"We exhausted every avenue But, we had no answers, so I sent my bloods to Germany to test for Lyme disease, which cost almost 1000 euro. The results came back positive. They also showed chronic immune suppression. I actually was tested in Ireland years ago for Lyme disease but it came back negative.
"The tests available in Ireland test for antibodies and my immune system was so suppressed that I wasn’t producing any. The tests in Germany are far more sensitive. I also never got a bullseyes rash, which I have learned is quite common, around 50% of people don’t get the rash at all.
"When I got the diagnosis, it all made sense. I grew up in the countryside, I have had many many tick bites as a child. We were just not aware of the dangers.
"My GP referred me to Dr. Lambert an Infectious Disease Specialist in the Mater Hospital, Dublin.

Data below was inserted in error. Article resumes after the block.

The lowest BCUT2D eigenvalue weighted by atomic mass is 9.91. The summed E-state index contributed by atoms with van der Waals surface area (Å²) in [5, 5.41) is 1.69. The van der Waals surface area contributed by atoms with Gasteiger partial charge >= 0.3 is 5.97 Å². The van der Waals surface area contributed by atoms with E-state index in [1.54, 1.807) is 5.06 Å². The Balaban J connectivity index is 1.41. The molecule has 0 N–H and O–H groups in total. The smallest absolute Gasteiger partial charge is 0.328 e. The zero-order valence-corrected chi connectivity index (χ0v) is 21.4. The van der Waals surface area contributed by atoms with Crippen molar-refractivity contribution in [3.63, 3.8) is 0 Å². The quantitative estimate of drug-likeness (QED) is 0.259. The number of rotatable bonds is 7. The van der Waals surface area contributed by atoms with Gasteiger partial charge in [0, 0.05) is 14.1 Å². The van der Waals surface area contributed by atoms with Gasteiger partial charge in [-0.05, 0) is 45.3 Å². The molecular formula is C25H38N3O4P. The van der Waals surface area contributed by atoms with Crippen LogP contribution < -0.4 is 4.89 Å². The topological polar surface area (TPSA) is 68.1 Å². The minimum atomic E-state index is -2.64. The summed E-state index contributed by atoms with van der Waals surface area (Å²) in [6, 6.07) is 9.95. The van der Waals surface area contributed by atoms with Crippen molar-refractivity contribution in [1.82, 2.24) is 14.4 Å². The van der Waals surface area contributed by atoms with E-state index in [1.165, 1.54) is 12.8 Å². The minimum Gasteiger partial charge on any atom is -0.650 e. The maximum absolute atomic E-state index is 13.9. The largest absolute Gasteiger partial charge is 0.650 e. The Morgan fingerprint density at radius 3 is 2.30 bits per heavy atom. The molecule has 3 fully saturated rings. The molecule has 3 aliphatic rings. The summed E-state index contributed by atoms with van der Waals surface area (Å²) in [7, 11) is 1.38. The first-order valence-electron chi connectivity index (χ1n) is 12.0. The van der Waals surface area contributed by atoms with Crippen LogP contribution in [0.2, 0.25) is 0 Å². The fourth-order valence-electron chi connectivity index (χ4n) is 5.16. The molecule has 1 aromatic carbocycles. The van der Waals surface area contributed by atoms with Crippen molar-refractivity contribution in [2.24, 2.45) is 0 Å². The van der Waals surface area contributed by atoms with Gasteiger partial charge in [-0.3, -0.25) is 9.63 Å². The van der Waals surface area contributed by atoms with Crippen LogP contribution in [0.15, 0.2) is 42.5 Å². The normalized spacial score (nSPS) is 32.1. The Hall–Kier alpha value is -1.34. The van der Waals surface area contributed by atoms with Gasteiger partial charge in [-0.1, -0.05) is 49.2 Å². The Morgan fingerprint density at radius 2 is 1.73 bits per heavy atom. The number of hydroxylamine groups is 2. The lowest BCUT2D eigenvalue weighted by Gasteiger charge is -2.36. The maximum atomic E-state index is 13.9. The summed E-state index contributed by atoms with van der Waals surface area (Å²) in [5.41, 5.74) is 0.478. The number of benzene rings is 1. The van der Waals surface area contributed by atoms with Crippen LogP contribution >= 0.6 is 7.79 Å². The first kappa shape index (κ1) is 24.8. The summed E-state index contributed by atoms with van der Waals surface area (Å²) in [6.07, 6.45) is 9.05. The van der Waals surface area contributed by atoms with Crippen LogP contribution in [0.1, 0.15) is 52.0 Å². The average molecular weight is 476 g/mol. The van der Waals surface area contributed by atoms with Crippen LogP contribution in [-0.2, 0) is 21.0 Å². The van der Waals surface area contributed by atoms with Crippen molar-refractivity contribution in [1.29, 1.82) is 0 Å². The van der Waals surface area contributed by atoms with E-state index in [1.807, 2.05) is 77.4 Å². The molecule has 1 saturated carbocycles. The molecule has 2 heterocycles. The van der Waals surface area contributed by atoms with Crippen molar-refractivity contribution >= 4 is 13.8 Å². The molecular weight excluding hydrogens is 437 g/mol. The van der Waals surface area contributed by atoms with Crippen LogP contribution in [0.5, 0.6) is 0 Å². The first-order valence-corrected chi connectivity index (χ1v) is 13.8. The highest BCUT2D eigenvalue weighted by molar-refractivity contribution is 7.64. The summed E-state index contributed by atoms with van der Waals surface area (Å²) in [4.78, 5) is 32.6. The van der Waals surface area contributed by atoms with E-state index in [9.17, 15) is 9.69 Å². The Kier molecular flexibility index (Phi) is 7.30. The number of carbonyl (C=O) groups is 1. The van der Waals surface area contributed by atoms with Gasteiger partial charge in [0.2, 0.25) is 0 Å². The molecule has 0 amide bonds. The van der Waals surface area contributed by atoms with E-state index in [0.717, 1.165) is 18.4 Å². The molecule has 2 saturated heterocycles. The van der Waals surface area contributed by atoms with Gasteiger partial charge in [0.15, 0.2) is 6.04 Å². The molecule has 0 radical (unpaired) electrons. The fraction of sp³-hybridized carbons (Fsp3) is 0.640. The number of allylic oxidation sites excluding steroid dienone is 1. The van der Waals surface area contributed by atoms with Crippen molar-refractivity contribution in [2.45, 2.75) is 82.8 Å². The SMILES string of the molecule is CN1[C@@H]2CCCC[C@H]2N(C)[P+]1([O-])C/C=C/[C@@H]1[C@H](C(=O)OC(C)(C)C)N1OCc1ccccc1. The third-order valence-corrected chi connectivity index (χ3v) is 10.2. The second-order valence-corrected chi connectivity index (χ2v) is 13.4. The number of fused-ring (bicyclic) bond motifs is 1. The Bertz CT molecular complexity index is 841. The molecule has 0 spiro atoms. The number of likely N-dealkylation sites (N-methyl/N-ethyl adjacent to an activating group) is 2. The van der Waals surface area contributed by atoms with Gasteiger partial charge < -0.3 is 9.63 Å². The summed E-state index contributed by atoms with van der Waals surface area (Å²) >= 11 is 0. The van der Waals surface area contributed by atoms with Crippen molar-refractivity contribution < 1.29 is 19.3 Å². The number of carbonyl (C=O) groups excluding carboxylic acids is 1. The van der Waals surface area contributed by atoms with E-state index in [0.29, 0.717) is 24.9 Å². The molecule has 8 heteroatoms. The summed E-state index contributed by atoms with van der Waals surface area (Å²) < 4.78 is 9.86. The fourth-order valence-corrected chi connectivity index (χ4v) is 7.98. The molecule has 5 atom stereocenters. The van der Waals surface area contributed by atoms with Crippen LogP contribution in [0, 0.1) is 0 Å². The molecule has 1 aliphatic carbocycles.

"He is the only specialist dealing with Lyme disease in this country. I was on a treatment plan of up to five antibiotics a day for several months. Unfortunately, this was unsuccessful due to late diagnosis. This treatment also came with severe side effects. This is the only available treatment in Ireland."
Karin's problem was compounded by the fact that as it took so long for her to be diagnosed the antibiotics she was on were less effective.